Viewing insider transactions for Cushman & Wakefield plc’s (NYSE:CWK ) over the last year, we see that insiders were net sellers. This means that a larger number of shares were sold by insiders in relation to shares purchased.
While insider transactions are not the most important thing when it comes to long-term investing, we do think it is perfectly logical to keep tabs on what insiders are doing.
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The Last 12 Months Of Insider Transactions At Cushman & Wakefield
Over the last year, we can see that the biggest insider sale was by the Executive VP of Strategic Planning & Chief Investment Officer, Nathaniel Robinson, for US$268k worth of shares, at about US$17.58 per share. While we don’t usually like to see insider selling, it’s more concerning if the sales take place at a lower price. The good news is that this large sale was at well above current price of US$11.05. So it may not tell us anything about how insiders feel about the current share price. Nathaniel Robinson was the only individual insider to sell shares in the last twelve months.
The chart below shows insider transactions (by companies and individuals) over the last year. If you click on the chart, you can see all the individual transactions, including the share price, individual, and the date!
NYSE:CWK Insider Trading Volume November 22nd 2022
If you like to buy stocks that insiders are buying, rather than selling, then you might just love this free list of companies. (Hint: insiders have been buying them).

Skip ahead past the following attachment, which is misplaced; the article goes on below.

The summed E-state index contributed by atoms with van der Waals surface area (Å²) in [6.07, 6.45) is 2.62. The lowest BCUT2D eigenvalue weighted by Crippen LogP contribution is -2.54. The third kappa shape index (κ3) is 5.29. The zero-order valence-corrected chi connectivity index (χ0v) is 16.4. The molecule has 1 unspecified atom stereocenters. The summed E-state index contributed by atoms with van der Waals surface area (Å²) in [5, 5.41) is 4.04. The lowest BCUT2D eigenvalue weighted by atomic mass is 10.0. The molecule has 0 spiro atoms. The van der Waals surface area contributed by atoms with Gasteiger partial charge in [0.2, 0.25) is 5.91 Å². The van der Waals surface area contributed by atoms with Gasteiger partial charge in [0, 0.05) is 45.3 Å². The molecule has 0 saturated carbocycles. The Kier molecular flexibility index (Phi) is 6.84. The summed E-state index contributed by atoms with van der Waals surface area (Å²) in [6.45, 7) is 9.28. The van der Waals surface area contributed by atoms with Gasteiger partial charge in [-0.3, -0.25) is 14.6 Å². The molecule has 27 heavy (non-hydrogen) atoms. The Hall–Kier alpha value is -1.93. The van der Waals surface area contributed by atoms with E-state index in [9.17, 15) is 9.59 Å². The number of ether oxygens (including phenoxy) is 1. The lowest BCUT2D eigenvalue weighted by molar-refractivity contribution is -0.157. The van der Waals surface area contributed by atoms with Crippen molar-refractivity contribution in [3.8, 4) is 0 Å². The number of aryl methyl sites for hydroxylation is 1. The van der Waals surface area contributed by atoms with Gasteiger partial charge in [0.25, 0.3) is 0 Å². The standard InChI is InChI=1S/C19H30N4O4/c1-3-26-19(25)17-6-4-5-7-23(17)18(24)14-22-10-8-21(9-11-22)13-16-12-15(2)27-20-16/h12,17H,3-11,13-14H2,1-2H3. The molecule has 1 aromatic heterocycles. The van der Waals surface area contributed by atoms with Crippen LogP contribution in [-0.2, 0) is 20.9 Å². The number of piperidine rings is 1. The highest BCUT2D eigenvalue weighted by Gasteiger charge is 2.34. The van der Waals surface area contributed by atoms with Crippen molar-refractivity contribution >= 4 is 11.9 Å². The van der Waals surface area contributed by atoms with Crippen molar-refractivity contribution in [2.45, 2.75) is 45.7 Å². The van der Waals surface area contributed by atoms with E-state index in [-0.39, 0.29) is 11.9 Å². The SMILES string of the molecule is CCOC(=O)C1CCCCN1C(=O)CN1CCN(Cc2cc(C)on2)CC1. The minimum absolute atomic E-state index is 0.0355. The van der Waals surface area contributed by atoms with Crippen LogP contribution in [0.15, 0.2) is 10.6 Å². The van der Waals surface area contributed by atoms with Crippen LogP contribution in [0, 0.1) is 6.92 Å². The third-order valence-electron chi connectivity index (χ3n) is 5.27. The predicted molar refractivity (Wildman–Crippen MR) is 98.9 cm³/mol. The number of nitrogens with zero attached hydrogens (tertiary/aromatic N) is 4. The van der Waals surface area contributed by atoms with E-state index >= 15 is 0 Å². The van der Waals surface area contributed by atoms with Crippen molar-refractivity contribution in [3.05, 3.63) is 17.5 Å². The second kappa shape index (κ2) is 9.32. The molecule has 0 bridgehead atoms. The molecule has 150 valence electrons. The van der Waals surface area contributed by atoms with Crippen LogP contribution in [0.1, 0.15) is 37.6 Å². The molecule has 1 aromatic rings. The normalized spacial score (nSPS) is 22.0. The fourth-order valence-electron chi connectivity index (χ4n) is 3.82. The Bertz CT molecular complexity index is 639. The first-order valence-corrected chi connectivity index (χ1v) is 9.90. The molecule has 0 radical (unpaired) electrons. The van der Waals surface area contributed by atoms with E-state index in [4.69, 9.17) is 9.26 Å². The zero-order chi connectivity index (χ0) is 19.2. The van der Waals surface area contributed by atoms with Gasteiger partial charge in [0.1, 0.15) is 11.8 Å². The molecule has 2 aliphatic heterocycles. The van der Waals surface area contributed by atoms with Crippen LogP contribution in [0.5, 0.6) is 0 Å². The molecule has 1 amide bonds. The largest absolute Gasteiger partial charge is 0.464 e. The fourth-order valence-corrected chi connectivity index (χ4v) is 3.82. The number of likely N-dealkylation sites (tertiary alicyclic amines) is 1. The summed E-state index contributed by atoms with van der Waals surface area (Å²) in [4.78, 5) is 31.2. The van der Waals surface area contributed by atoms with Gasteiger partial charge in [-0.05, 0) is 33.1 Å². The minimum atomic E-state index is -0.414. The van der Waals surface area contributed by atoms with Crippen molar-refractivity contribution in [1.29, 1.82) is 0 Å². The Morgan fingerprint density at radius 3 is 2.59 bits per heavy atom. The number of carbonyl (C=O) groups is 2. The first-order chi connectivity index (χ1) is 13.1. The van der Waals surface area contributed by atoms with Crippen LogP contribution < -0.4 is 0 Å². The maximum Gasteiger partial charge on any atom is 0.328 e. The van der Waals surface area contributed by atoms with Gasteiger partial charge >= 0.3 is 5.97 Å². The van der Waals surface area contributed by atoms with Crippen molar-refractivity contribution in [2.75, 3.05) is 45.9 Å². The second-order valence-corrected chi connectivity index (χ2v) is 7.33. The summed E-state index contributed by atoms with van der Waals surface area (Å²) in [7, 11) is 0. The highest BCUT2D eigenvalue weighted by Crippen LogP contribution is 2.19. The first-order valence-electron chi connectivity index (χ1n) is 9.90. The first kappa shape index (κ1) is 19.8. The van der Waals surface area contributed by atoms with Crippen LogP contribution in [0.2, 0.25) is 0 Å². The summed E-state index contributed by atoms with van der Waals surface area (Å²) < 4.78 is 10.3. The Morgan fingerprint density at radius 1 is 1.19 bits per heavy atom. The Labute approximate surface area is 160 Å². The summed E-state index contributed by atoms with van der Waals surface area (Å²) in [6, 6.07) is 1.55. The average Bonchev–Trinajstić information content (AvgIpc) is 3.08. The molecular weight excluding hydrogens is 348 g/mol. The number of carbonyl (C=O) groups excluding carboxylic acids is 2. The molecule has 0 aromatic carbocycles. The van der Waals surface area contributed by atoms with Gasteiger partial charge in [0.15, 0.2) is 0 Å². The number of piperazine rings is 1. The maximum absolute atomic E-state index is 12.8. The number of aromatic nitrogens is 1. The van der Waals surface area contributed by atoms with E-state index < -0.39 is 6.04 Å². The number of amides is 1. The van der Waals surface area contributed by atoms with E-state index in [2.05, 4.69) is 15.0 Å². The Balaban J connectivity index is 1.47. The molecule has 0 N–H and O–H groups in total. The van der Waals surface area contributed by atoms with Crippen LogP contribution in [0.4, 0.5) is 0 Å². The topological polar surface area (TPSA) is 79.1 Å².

Insider Ownership Of Cushman & Wakefield
Looking at the total insider shareholdings in a company can help to inform your view of whether they are well aligned with common shareholders. Usually, the higher the insider ownership, the more likely it is that insiders will be incentivised to build the company for the long term. Cushman & Wakefield insiders own about US$25m worth of shares. That equates to 1.0% of the company. While this is a strong but not outstanding level of insider ownership, it’s enough to indicate some alignment between management and smaller shareholders.
So What Do The Cushman & Wakefield Insider Transactions Indicate?
It doesn’t really mean much that no insider has traded Cushman & Wakefield shares in the last quarter. Still, the insider transactions at Cushman & Wakefield in the last 12 months are not very heartening. But we do like the fact that insiders own a fair chunk of the company. While we like knowing what’s going on with the insider’s ownership and transactions, we make sure to also consider what risks are facing a stock before making any investment decision. To help with this, we’ve discovered 2 warning signs (1 can’t be ignored!) that you ought to be aware of before buying any shares in Cushman & Wakefield.
Of course, you might find a fantastic investment by looking elsewhere. So take a peek at this free list of interesting companies.
For the purposes of this article, insiders are those individuals who report their transactions to the relevant regulatory body. We currently account for open market transactions and private dispositions, but not derivative transactions.
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This article by Simply Wall St is general in nature. We provide commentary based on historical data and analyst forecasts only using an unbiased methodology and our articles are not intended to be financial advice. It does not constitute a recommendation to buy or sell any stock, and does not take account of your objectives, or your financial situation. We aim to bring you long-term focused analysis driven by fundamental data. Note that our analysis may not factor in the latest price-sensitive company announcements or qualitative material. Simply Wall St has no position in any stocks mentioned.